To avoid sacrificing quality and still meet the dollar store price point, Hostess and other brands will have to downsize multi-packs or offer single-serve. The push and pull between quality and value is another constant battle for snack cakes, according to Ms. Dornblaser, one that won’t go away. “In many cases, the snack cake category is typified by low-cost products, which isn’t to say that’s bad. It serves a very important need, but sometimes that can squeeze out the potential for a greater focus on quality,” she said. Quality ingredients will always command a higher price, and that can be difficult for a line of products valued for being inexpensive.
Besieged by bankruptcy upheavals, new product stagnation and new competition, snack cake companies are faced with some tough decisions. Innovation could revitalize the category but not without risk. New distribution channels and deals offer the potential for regional brands to make it big and national brands to find new consumers.
In the end, however, the road does not look to be easy for snack cakes nor the sailing smooth. The companies in this category need to take control of their own destiny in order to be in driver’s seat in this competitive market.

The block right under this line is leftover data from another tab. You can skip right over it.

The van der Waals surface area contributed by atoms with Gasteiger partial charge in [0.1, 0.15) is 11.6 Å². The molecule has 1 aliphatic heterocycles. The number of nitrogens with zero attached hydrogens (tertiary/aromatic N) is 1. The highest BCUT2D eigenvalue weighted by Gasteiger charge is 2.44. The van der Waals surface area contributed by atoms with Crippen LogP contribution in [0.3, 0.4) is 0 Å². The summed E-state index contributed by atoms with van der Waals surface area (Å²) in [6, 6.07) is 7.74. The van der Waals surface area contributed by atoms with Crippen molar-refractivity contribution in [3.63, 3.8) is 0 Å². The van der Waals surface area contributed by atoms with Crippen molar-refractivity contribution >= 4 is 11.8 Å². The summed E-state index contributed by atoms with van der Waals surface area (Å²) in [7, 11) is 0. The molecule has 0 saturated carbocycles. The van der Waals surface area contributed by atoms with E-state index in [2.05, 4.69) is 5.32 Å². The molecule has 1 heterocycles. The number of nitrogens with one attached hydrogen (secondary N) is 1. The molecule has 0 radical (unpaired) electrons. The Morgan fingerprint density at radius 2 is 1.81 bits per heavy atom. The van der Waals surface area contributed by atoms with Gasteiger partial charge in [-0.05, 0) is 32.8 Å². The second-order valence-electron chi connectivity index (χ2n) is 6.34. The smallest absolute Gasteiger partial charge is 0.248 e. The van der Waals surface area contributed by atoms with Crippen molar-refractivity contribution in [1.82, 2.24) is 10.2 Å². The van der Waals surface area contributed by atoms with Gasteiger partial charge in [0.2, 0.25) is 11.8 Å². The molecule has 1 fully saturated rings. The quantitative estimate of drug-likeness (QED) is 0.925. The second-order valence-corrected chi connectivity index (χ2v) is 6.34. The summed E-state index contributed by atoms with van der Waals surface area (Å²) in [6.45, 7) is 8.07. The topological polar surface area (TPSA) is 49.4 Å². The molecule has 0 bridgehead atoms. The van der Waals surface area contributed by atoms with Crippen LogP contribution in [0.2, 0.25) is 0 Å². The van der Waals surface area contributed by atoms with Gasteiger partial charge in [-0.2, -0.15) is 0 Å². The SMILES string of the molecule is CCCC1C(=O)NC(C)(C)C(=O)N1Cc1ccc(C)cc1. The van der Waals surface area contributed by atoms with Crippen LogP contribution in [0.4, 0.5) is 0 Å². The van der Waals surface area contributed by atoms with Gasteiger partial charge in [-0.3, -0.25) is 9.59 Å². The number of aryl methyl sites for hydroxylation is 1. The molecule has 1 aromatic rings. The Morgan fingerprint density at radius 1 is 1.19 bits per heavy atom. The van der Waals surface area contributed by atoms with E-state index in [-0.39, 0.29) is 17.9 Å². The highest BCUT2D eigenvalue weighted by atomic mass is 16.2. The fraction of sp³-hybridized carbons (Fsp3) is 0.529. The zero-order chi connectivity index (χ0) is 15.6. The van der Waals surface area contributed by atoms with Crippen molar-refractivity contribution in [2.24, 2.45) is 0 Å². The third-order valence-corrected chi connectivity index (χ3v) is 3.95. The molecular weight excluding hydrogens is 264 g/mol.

Hostess’ return: bang or whimper?
They called it “The Sweetest Comeback in the History of Ever.” That was the slogan for Hostess Brands’ return in July 2013 after a seven-month hiatus following its bankruptcy at the end of 2012. The cheeky slogan was intended to play well on social media, fit in with millenials and generate excitement for the 100 million Twinkies, CupCakes, Ho Hos, Donettes and Ding Dongs hitting stores that month.
“When Hostess returned to shelves, it did so with a new voice and bolder attitude,” said Rich Seban, president of Hostess Brands. “Social media channels played a critical role in communicating that new voice, connecting with consumers and returning to the market in a very powerful way.”
Since the comeback, Hostess Brands gained more than 800,000 Facebook fans and 50,000 Twitter followers. According to Mr. Seban, #Twinkies generated more than 300 million Twitter impressions and more than 100,000 unique page views on HostessCakes.com.
Despite Mr. Seban’s excitement, however, Lynn Dornblaser, director, innovation and insight, Mintel, felt the “Sweetest Comeback” campaign fell flat. “They didn’t leverage social media as well as they could have,” she said. “Hostess has a lot of room to do a lot of good there.”
Hostess Brands had an opportunity to build on the momentum created by its shortage, much like Snackwell’s in the 1990s did with its TV ad spots showing people chasing Snackwell’s delivery trucks in light of a real-life shortage of the company’s products. “They did such a great job poking fun at the fact that people were panicked about a shortage, that it helped them sustain momentum and keep people interested,” Ms. Dornblaser noted.
While advertising has changed dramatically since then, in an age of ultimate consumer engagement, Hostess Brands may have missed the boat. Events such as handing out snack cakes in major cities or social media engagement such as Twinkie selfies could have gone a long way to foster and grow consumers’ interest.
“When you have that kind of consumer engagement, you can leverage that into other types of promotion as well beyond just people tweeting their pictures,” Ms. Dornblaser said.